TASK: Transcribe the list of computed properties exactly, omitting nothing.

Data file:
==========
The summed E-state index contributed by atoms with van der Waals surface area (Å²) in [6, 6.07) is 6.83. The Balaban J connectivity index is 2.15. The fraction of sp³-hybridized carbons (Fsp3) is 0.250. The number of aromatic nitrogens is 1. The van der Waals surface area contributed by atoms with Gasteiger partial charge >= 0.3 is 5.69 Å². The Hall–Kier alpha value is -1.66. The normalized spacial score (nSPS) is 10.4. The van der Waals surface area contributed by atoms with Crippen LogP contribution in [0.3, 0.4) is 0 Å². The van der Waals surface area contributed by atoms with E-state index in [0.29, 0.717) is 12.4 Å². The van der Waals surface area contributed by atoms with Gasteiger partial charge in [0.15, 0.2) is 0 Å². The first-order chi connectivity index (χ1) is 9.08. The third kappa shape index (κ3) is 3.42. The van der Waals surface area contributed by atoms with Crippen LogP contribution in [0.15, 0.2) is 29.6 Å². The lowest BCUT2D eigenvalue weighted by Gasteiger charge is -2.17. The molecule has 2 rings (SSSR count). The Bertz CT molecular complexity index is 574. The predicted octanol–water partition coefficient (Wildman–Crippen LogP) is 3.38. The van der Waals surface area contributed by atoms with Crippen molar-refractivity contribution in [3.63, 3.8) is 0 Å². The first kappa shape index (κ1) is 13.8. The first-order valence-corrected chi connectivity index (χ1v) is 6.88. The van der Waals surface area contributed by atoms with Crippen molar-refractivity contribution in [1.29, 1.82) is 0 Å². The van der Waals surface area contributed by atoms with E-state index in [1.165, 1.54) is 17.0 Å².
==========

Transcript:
The summed E-state index contributed by atoms with van der Waals surface area (Å²) in [6, 6.07) is 6.83. The Balaban J connectivity index is 2.15. The fraction of sp³-hybridized carbons (Fsp3) is 0.250. The number of aromatic nitrogens is 1. The van der Waals surface area contributed by atoms with Gasteiger partial charge >= 0.3 is 5.69 Å². The Hall–Kier alpha value is -1.66. The normalized spacial score (nSPS) is 10.4. The van der Waals surface area contributed by atoms with Crippen LogP contribution in [0.3, 0.4) is 0 Å². The van der Waals surface area contributed by atoms with E-state index in [0.29, 0.717) is 12.4 Å². The van der Waals surface area contributed by atoms with Gasteiger partial charge in [0.15, 0.2) is 0 Å². The first-order chi connectivity index (χ1) is 9.08. The third kappa shape index (κ3) is 3.42. The van der Waals surface area contributed by atoms with Crippen LogP contribution in [0.15, 0.2) is 29.6 Å². The lowest BCUT2D eigenvalue weighted by Gasteiger charge is -2.17. The molecule has 2 rings (SSSR count). The Bertz CT molecular complexity index is 574. The predicted octanol–water partition coefficient (Wildman–Crippen LogP) is 3.38. The van der Waals surface area contributed by atoms with Crippen molar-refractivity contribution in [3.63, 3.8) is 0 Å². The first kappa shape index (κ1) is 13.8. The first-order valence-corrected chi connectivity index (χ1v) is 6.88. The van der Waals surface area contributed by atoms with Crippen molar-refractivity contribution in [1.29, 1.82) is 0 Å². The van der Waals surface area contributed by atoms with E-state index in [1.165, 1.54) is 17.0 Å².